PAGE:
Find Us

Hallie in the House: I asked the president why he suggested cutting Special Olympics funding

Hallie in the House: I asked the president why he suggested cutting Special Olympics funding
Copyright Hallie Jackson
Copyright Hallie Jackson
By Hallie Jackson and Julie Tsirkin with NBC News Politics
Published on
Share this articleComments
Share this articleClose Button

Behind the scenes with NBC's chief White House correspondent — and a peek at her March Madness brackets.


Julie Tsirkin compiled this report in collaboration with Hallie Jackson.

President Donald Trump was clearly in the mood to talk, pacing up and down the row of reporters crammed in front of the White House South Lawn on Thursday night.

Turns out, he wanted to talk about the story I've been reporting on a lot this week for NBC's "Today" show and "Nightly News"; the administration's proposal to slash funding for the Special Olympics.

I asked why he would suggest cutting funding for the popular program — a move that has sparked bipartisan backlash as athletes and advocates share their stories. That's when the president told us there would be no cuts after all.

"The Special Olympics will be funded, I just told my people," Trump said to a group of reporters gathered on the South Lawn.

The about-face comes after Education Secretary Betsy DeVos defended the administration's proposed across-the-board cuts to educational programs for 2020, which included eliminating the nearly $18 million the Special Olympics received this year. The organization works with 5 million athletes in 174 countries to give people with intellectual and physical disabilities the chance to compete.

When I talked to the Special Olympics' vice president, minutes after the president's announcement, he had one word: "Wow."

"I'm completely stunned, actually," Shawn Ferguson told me. "We'll have to find out exactly what this means, but I think it's pretty amazing."

And while the Special Olympics federal funding was never in any real danger — given that lawmakers who ultimately make those budget decisions said they wouldn't make the cut — Ferguson pointed out it's significant symbolically that the administration is sending this message.

As for DeVos? Not long after the president undercut her very public defense of the president's budget, she released a statement: "I am pleased and grateful the president and I see eye-to-eye on this issue," she said. And suggesting she's been opposed to these proposed cuts since the start, she added, "This is funding I have fought for behind-the-scenes over the last several years."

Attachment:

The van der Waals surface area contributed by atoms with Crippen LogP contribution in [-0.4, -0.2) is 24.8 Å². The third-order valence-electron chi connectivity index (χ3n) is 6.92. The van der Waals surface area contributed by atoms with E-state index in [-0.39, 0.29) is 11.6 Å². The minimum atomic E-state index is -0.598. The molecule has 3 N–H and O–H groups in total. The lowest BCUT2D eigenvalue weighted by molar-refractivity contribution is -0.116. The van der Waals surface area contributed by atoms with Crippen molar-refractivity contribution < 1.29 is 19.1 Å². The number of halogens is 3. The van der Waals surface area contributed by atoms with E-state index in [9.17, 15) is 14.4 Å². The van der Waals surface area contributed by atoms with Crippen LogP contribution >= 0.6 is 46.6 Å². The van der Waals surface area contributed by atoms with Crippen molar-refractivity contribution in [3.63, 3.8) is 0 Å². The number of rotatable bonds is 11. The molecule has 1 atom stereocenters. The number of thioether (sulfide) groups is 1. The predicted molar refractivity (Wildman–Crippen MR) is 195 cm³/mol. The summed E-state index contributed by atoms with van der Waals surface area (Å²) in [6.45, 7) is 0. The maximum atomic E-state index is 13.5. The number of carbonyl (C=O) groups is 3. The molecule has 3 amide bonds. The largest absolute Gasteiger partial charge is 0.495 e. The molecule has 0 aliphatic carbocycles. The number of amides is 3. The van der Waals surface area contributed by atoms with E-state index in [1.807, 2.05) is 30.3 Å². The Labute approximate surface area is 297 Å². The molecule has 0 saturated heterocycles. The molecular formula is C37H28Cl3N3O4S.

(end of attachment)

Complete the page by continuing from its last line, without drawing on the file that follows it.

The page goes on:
Before the president officially revived the battle over health care, some top advisers initially disagreed with the idea of asking the courts to invalidate the entirety of the Affordable Care Act, according to four administration sources familiar with the situation.

As we know now, Trump won that round — the Justice Department filed a brief this week with the 5th U.S. Circuit Court of Appeals supporting the full dismantling of Obamacare. But the disagreement highlighted the president's view (and some aides' initial skepticism) that picking a fight with Democrats over health care ahead of the 2020 presidential election has upside potential.

Here's what we've learned: The differences came to light in a series of meetings Monday ahead of the DOJ's filing later that night. In the discussions, acting chief of staff Mick Mulvaney made the "pitch" to the president to back this move, the sources said. Acting Office of Management and Budget Director Russ Vought echoed Mulvaney's thinking.

Vice President Mike Pence, Health and Human Services Secretary Alex Azar, Attorney General William Barr and White House lawyer Pat Cipollone were more apprehensive, the sources said. One source said Pence backed the move from a policy perspective, but raised questions about the political plan moving forward. The lawyers expressed concerns about the viability of the legal argument.

Ultimately, "the president chose," per one of the officials, leaving the president's advisers with little choice but to get on board.


While White House insiders insist a fight over Obamacare is politically advantageous for the president, they also acknowledged that there's no real plan on how to move forward with the "replace" part, should the "repeal" happen. There's a sense in the building that they have some time to come up with a plan, given that the courts won't rule on this anytime soon.

Still, worth pointing out the obvious: Health care is one of the issues that helped Democrats win control of the House in the midterms. It's a fight the president may want to have — but few other Republicans do.

Trump and Comey clash

The president found himself in a new fight with a familiar nemesis: former FBI director James Comey, who sat down with Lester Holt on Wednesday. Shortly after that interview aired — Comey's first since special counsel Robert Mueller concluded his investigation — the president blasted Comey as a "terrible guy" in an interview with Sean Hannity on Fox News.

Comey, in that exclusive talk with Lester, seemed surprised about how the attorney general's summary of Mueller's report indicated the special counsel did not make a judgment one way or another on obstruction of justice.


"The idea that a special counsel wouldn't reach the question and hand it to the political leadership doesn't make sense," Comey said. "I'm not pre-judging it, I'm just saying it doesn't make sense on its face."

I asked Marc Short, the vice president's chief of staff, about that.

"I think it's clear that Director Comey's been confused on a lot of things over the last couple of years," Short told me.

My very own March Madness

Somehow, by some miracle, I'm still at the top of our White House Unit March Madness Bracket.


Now I just have to make it through the weekend…#BoothBudsBall ftw!

Hallie Jackson
Hallie Jackson
Hallie Jackson
Share this articleComments